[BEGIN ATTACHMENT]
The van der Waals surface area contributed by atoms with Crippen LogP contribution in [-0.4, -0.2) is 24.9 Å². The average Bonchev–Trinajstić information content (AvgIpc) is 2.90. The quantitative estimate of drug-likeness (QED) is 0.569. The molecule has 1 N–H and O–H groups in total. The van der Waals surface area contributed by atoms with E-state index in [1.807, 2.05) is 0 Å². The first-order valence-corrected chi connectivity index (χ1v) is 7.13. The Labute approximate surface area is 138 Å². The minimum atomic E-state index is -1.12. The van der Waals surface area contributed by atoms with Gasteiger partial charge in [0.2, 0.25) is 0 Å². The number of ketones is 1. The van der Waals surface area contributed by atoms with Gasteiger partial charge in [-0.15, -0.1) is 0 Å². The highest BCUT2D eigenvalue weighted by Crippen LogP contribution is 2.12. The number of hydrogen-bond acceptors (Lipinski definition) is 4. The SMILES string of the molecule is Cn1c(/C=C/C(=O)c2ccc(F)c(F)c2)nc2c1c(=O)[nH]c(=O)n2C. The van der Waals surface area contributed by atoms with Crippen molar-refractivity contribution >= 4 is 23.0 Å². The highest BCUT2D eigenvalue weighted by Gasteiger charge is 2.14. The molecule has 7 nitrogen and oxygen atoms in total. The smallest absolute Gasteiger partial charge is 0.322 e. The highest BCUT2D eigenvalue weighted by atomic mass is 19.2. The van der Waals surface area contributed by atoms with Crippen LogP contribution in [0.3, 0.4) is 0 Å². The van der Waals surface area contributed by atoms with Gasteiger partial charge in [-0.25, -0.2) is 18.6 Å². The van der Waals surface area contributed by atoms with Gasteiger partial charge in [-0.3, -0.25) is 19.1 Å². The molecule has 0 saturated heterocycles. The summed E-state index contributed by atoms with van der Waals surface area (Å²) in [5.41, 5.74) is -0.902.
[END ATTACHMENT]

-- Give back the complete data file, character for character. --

The van der Waals surface area contributed by atoms with Crippen LogP contribution in [-0.4, -0.2) is 24.9 Å². The average Bonchev–Trinajstić information content (AvgIpc) is 2.90. The quantitative estimate of drug-likeness (QED) is 0.569. The molecule has 1 N–H and O–H groups in total. The van der Waals surface area contributed by atoms with E-state index in [1.807, 2.05) is 0 Å². The first-order valence-corrected chi connectivity index (χ1v) is 7.13. The Labute approximate surface area is 138 Å². The minimum atomic E-state index is -1.12. The van der Waals surface area contributed by atoms with Gasteiger partial charge in [0.2, 0.25) is 0 Å². The number of ketones is 1. The van der Waals surface area contributed by atoms with Gasteiger partial charge in [-0.15, -0.1) is 0 Å². The highest BCUT2D eigenvalue weighted by Crippen LogP contribution is 2.12. The number of hydrogen-bond acceptors (Lipinski definition) is 4. The SMILES string of the molecule is Cn1c(/C=C/C(=O)c2ccc(F)c(F)c2)nc2c1c(=O)[nH]c(=O)n2C. The van der Waals surface area contributed by atoms with Crippen molar-refractivity contribution >= 4 is 23.0 Å². The highest BCUT2D eigenvalue weighted by Gasteiger charge is 2.14. The molecule has 7 nitrogen and oxygen atoms in total. The smallest absolute Gasteiger partial charge is 0.322 e. The highest BCUT2D eigenvalue weighted by atomic mass is 19.2. The van der Waals surface area contributed by atoms with Crippen LogP contribution in [0.3, 0.4) is 0 Å². The van der Waals surface area contributed by atoms with Gasteiger partial charge in [-0.25, -0.2) is 18.6 Å². The van der Waals surface area contributed by atoms with Gasteiger partial charge in [-0.3, -0.25) is 19.1 Å². The molecule has 0 saturated heterocycles. The summed E-state index contributed by atoms with van der Waals surface area (Å²) in [5.41, 5.74) is -0.902.